then-girlfriend, Latresea Chennette, also identified the
voice of “Steven Sanchez” as that of Fernandes.
(Id. at ¶ 32).
addition, packages were mailed from Los Angeles to fictitious
individuals in New Bedford, West Bridgewater, and other towns
in the greater Boston area. (Id. at ¶¶ 34,
38). Gomes was observed on several occasions at these
addresses retrieving the packages. (Id. at ¶
34). Frequently, Gomes would retrieve packages left at the
front of the addresses, place them in his vehicle, and drive
away. (Id. at ¶ 35).
January 27, 2014, search warrants were executed at several
locations in Los Angeles. (Id. at ¶ 40). Police
discovered that Fernandes's storage locker in Los Angeles
contained marijuana with a net weight of 520 kilograms.
(Id. at ¶¶ 8, 40-41). Although pursuing
agents initially lost sight of Fernandes, he was arrested the
following day. (Id. at ¶¶ 1, 40).
along with at least five other co-conspirators, also
conspired to launder drug proceeds. (Id. at ¶
9). Fernandes used several “funnel accounts, ” in
which the account holders allowed Fernandes and his
co-conspirators to make cash deposits and withdrawals.
(Id. at ¶¶ 9-10). The funnel account
holders were paid a small fee for each transaction.
(Id. at ¶ 9). The transactions themselves were
cash deposits in structured amounts under $10, 000, allowing
the conspirators to avoid the CTR reporting requirement.
(Id.). Deposits were often made at Bank of America
branches in Massachusetts and nearby states, and withdrawals
occurred at Bank of America branches in Los Angeles.
(Id. at ¶ 12). In total, there were
approximately 40 Bank of America accounts used in the money
laundering scheme, and several million dollars were
laundered. (Id. at ¶ 10).
example, surveillance video depicted Fernandes and other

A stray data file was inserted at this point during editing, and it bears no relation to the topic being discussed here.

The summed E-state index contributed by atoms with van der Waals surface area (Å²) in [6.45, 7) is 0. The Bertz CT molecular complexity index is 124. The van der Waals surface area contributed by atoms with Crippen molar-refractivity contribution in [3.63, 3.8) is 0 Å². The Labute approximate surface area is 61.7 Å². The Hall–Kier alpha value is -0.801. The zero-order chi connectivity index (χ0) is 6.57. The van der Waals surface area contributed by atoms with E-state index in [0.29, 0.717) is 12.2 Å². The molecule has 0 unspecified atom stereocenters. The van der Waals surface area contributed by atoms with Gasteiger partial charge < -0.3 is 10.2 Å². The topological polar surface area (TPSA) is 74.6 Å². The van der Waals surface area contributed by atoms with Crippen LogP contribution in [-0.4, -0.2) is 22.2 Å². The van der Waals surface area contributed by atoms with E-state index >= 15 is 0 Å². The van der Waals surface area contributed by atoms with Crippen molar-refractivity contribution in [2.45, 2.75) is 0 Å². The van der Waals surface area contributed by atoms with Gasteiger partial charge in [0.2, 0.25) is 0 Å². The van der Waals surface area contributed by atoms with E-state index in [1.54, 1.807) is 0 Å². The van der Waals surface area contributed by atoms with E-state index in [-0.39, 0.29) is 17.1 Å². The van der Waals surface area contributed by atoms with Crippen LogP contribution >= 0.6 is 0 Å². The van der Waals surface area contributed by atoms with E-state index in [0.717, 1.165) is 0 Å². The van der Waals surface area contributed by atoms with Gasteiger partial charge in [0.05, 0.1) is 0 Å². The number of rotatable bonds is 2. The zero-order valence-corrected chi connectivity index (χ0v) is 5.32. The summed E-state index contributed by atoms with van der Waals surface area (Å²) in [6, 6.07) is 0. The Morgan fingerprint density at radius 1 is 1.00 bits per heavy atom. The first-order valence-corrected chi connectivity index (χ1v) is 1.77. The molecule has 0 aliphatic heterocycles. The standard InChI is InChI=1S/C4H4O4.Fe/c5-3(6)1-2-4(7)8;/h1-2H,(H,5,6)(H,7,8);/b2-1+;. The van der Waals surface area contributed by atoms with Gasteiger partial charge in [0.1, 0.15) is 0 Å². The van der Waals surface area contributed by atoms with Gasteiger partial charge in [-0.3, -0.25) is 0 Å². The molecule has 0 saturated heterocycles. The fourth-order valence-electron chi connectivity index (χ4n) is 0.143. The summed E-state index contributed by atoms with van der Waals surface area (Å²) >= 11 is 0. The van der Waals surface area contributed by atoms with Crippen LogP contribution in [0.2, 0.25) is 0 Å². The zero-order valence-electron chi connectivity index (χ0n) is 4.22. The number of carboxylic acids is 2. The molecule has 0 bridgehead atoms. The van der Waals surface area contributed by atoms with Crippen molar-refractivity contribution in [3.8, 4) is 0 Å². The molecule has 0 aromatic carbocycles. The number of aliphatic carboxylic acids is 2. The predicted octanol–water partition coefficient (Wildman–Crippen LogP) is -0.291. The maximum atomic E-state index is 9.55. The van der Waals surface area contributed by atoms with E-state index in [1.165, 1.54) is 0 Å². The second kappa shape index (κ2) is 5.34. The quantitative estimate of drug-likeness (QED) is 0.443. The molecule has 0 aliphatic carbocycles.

co-conspirators making large cash deposits into the accounts
of co-conspirator Kelly McClinton at a Bank of America in
Massachusetts, followed shortly thereafter by large cash
withdrawals from the same accounts at a Bank of America in
Los Angeles. (Id. at ¶ 12-13). Fernandes
himself, under the alias “Sanchez, ” controlled
two bank accounts with balances of over $200, 000 in 2012 and
2013. (Id. at ¶ 45).
The Plea of Guilty
was indicted on January 23, 2014, for conspiracy with intent
to distribute cocaine. (Docket No. 3). A superseding
indictment, adding charges of possession with intent to
distribute marijuana and conspiracy to launder monetary
instruments, was returned on June 26, 2014. (Docket No. 42).
was scheduled to begin on Monday, January 11, 2016. In
accordance with the Court's pretrial order, the
government filed its witness list, exhibit list, proposed
voir dire questions, and motions in limine on
December 29, 2015. The government attorneys presumably
prepared for trial over the holiday period and into the new
year. On January 5, 2016, six days before the start of the
trial, Fernandes requested a plea hearing. (Docket No. 256).
The plea agreement was executed on Thursday, January 7, 2016,
and Fernandes pleaded guilty that day. (Docket Nos. 275 and
the plea agreement, the government agreed to recommend a
two-level downward adjustment to the base offense level under
the sentencing guidelines for acceptance of responsibility.
See U.S.S.G. § 3E1.1(b). The plea agreement did
not indicate that the ...